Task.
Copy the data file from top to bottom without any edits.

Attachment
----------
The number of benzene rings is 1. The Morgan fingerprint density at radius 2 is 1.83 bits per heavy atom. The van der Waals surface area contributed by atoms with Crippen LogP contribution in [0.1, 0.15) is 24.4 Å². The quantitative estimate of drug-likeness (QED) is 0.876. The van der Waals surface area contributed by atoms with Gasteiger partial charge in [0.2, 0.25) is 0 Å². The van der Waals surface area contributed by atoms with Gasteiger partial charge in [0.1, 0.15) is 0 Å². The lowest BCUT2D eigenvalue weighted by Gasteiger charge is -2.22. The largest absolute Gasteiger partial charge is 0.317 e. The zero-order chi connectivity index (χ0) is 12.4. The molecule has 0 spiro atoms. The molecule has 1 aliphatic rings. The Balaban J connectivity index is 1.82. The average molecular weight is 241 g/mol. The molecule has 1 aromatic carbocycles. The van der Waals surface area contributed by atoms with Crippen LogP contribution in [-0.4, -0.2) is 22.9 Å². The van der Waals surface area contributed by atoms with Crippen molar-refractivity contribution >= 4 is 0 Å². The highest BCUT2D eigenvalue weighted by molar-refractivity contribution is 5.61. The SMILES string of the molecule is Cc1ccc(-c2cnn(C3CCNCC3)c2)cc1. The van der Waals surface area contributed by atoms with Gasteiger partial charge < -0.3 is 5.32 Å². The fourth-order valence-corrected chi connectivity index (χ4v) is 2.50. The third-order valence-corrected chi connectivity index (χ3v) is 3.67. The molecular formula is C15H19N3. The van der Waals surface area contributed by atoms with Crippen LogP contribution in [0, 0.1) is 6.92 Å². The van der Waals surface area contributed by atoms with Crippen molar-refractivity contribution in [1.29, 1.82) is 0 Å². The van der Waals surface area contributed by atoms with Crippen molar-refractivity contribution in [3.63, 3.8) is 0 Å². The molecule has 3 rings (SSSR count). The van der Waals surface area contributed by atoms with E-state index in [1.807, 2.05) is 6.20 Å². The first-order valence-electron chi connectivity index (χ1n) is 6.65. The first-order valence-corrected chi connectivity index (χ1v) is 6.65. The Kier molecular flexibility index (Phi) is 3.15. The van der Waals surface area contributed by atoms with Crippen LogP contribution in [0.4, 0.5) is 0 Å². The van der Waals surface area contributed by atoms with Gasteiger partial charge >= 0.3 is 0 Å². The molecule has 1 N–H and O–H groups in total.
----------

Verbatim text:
The number of benzene rings is 1. The Morgan fingerprint density at radius 2 is 1.83 bits per heavy atom. The van der Waals surface area contributed by atoms with Crippen LogP contribution in [0.1, 0.15) is 24.4 Å². The quantitative estimate of drug-likeness (QED) is 0.876. The van der Waals surface area contributed by atoms with Gasteiger partial charge in [0.2, 0.25) is 0 Å². The van der Waals surface area contributed by atoms with Gasteiger partial charge in [0.1, 0.15) is 0 Å². The lowest BCUT2D eigenvalue weighted by Gasteiger charge is -2.22. The largest absolute Gasteiger partial charge is 0.317 e. The zero-order chi connectivity index (χ0) is 12.4. The molecule has 0 spiro atoms. The molecule has 1 aliphatic rings. The Balaban J connectivity index is 1.82. The average molecular weight is 241 g/mol. The molecule has 1 aromatic carbocycles. The van der Waals surface area contributed by atoms with Crippen LogP contribution in [-0.4, -0.2) is 22.9 Å². The van der Waals surface area contributed by atoms with Crippen molar-refractivity contribution >= 4 is 0 Å². The highest BCUT2D eigenvalue weighted by molar-refractivity contribution is 5.61. The SMILES string of the molecule is Cc1ccc(-c2cnn(C3CCNCC3)c2)cc1. The van der Waals surface area contributed by atoms with Gasteiger partial charge < -0.3 is 5.32 Å². The fourth-order valence-corrected chi connectivity index (χ4v) is 2.50. The third-order valence-corrected chi connectivity index (χ3v) is 3.67. The molecular formula is C15H19N3. The van der Waals surface area contributed by atoms with Crippen LogP contribution in [0, 0.1) is 6.92 Å². The van der Waals surface area contributed by atoms with Crippen molar-refractivity contribution in [1.29, 1.82) is 0 Å². The van der Waals surface area contributed by atoms with Crippen molar-refractivity contribution in [3.63, 3.8) is 0 Å². The molecule has 3 rings (SSSR count). The van der Waals surface area contributed by atoms with E-state index in [1.807, 2.05) is 6.20 Å². The first-order valence-electron chi connectivity index (χ1n) is 6.65. The first-order valence-corrected chi connectivity index (χ1v) is 6.65. The Kier molecular flexibility index (Phi) is 3.15. The van der Waals surface area contributed by atoms with Crippen LogP contribution in [0.4, 0.5) is 0 Å². The van der Waals surface area contributed by atoms with Gasteiger partial charge >= 0.3 is 0 Å². The molecule has 1 N–H and O–H groups in total.